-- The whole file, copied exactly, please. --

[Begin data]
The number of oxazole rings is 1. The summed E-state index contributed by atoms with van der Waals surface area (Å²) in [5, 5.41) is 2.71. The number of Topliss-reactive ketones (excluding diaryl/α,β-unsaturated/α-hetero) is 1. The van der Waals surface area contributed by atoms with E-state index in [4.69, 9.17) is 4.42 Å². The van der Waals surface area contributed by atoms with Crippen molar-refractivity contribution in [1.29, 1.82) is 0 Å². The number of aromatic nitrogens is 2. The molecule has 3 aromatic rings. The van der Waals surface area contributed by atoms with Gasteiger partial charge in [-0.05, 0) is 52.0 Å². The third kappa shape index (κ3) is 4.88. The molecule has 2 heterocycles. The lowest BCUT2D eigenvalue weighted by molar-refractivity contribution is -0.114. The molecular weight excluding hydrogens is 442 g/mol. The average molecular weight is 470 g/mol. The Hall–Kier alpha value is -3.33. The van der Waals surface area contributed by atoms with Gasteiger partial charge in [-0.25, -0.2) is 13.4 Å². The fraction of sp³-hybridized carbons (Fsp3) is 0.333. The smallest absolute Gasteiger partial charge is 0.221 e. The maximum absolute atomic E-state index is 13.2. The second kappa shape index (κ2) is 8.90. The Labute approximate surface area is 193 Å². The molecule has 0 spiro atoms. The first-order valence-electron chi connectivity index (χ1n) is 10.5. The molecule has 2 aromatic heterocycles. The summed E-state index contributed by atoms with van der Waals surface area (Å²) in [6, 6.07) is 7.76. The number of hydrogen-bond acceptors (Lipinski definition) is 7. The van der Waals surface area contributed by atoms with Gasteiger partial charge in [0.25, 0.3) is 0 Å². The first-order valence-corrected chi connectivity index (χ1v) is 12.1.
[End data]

The number of oxazole rings is 1. The summed E-state index contributed by atoms with van der Waals surface area (Å²) in [5, 5.41) is 2.71. The number of Topliss-reactive ketones (excluding diaryl/α,β-unsaturated/α-hetero) is 1. The van der Waals surface area contributed by atoms with E-state index in [4.69, 9.17) is 4.42 Å². The van der Waals surface area contributed by atoms with Crippen molar-refractivity contribution in [1.29, 1.82) is 0 Å². The number of aromatic nitrogens is 2. The molecule has 3 aromatic rings. The van der Waals surface area contributed by atoms with Gasteiger partial charge in [-0.05, 0) is 52.0 Å². The third kappa shape index (κ3) is 4.88. The molecule has 2 heterocycles. The lowest BCUT2D eigenvalue weighted by molar-refractivity contribution is -0.114. The molecular weight excluding hydrogens is 442 g/mol. The average molecular weight is 470 g/mol. The Hall–Kier alpha value is -3.33. The van der Waals surface area contributed by atoms with Gasteiger partial charge in [-0.25, -0.2) is 13.4 Å². The fraction of sp³-hybridized carbons (Fsp3) is 0.333. The smallest absolute Gasteiger partial charge is 0.221 e. The maximum absolute atomic E-state index is 13.2. The second kappa shape index (κ2) is 8.90. The Labute approximate surface area is 193 Å². The molecule has 0 spiro atoms. The first-order valence-electron chi connectivity index (χ1n) is 10.5. The molecule has 2 aromatic heterocycles. The summed E-state index contributed by atoms with van der Waals surface area (Å²) in [6, 6.07) is 7.76. The number of hydrogen-bond acceptors (Lipinski definition) is 7. The van der Waals surface area contributed by atoms with Gasteiger partial charge in [0.25, 0.3) is 0 Å². The first-order valence-corrected chi connectivity index (χ1v) is 12.1.